Rheological Properties of Tailor-Made Metallocene and Ziegler-Natta Based Controlled Rheology Polypropylenes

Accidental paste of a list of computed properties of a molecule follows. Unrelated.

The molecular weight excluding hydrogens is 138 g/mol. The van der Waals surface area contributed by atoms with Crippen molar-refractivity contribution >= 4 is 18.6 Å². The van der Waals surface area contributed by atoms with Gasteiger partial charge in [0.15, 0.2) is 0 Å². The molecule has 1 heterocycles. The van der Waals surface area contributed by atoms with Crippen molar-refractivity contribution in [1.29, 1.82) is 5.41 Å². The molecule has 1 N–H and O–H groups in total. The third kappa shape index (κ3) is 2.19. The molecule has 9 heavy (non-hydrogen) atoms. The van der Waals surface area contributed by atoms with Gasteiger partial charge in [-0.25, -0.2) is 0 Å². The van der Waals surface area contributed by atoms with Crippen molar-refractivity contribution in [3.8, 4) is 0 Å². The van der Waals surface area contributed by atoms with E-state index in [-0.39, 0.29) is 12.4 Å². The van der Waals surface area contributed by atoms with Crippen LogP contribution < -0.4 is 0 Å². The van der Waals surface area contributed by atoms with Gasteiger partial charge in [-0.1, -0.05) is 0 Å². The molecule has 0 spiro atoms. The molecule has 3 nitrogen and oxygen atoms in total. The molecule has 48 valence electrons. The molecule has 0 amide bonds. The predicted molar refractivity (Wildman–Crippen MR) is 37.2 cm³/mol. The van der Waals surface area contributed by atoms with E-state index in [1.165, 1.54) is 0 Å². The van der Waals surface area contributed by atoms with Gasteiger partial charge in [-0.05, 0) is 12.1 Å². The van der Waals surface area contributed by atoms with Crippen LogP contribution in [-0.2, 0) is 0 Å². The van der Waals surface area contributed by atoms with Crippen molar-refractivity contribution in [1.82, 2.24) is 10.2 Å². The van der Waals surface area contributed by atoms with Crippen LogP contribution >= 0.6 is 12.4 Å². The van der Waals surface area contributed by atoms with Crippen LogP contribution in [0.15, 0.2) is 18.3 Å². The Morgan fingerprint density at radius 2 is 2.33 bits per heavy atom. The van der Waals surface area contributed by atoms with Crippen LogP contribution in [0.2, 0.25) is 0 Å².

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Controlled rheology polypropylenes (CRPP) have been produced industrially by peroxide induced degradation in post-polymerization reactive extrusion (REX) operations. This has been well developed for commodity Ziegler-Natta based polypropylene (ZN-PP) resins, resulting in materials with controlled rheological properties with accompanying narrower molecular weight distribution (MWD). In this work, this methodology has been tested on both metallocene based polypropylenes (mPP), which have a narrow MWD initially, and ZN-PP resins at various peroxide concentrations. The differences in their degradation process as well as the properties of the resulting CRPPs were compared. A previously developed kinetic model was used to simulate the degradation process at various peroxide concentrations. Modelling results for a mPP and a ZN-PP with similar molecular weight indicated that the MWDs of both materials approached “most probable distribution” (PDI=2) as expected, due to the random nature of the scission reactions involved. However, unlike the ZN-PP resin for which the polydispersity was sharply decreased, the MWDs of CRPPs from mPP was almost unchanged with a PDI of about 2. This indicated that polypropylenes from the two types could be used to produce CRPPs with specified/targeted MW and MWD patterns and therefore special properties. Two groups of tailor-made CRPPs were produced using mPP and ZN-PP. One group had similar MW but different MWDs and another group had similar melt flow rate (MFR). In particular, the zero-shear viscosity and rheological polydispersity, which were obtained through oscillatory iv shear rheometry, were successfully applied to monitor the MW level and the MWD of the products. The two series of materials were also submitted to extrusion tests using a single screw extruder equipped with a capillary die. Based on the extrusion results, with respect to the CRPPs of similar MW, materials of broader MWD, thus stronger shear-thinning at high shear rate, resulted in slower increase of extrusion pressure with apparent shear rate. The shear rate of the onset of extrudate melt-fracture, which coincided with previous studies of polypropylenes extrusion, was higher for broader MWD material. With respect to the CRPPs with similar MFR, a metric commonly used for grade inspection in industry, their extrusion behaviours were nearly identical.